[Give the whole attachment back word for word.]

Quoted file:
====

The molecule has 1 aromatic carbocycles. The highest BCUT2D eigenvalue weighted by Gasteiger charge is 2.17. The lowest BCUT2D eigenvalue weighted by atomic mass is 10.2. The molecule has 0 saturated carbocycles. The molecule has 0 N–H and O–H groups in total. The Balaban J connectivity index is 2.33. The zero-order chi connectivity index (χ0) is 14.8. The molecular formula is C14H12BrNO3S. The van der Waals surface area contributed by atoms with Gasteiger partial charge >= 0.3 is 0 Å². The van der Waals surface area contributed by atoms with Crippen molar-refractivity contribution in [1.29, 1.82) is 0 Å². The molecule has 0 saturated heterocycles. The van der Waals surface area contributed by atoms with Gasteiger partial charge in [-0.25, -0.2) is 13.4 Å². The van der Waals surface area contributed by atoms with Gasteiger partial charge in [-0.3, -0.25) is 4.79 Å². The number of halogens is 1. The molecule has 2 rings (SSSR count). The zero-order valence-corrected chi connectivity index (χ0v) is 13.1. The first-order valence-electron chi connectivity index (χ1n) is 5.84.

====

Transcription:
The molecule has 1 aromatic carbocycles. The highest BCUT2D eigenvalue weighted by Gasteiger charge is 2.17. The lowest BCUT2D eigenvalue weighted by atomic mass is 10.2. The molecule has 0 saturated carbocycles. The molecule has 0 N–H and O–H groups in total. The Balaban J connectivity index is 2.33. The zero-order chi connectivity index (χ0) is 14.8. The molecular formula is C14H12BrNO3S. The van der Waals surface area contributed by atoms with Gasteiger partial charge >= 0.3 is 0 Å². The van der Waals surface area contributed by atoms with Crippen molar-refractivity contribution in [1.29, 1.82) is 0 Å². The molecule has 0 saturated heterocycles. The van der Waals surface area contributed by atoms with Gasteiger partial charge in [-0.25, -0.2) is 13.4 Å². The van der Waals surface area contributed by atoms with Gasteiger partial charge in [-0.3, -0.25) is 4.79 Å². The number of halogens is 1. The molecule has 2 rings (SSSR count). The zero-order valence-corrected chi connectivity index (χ0v) is 13.1. The first-order valence-electron chi connectivity index (χ1n) is 5.84.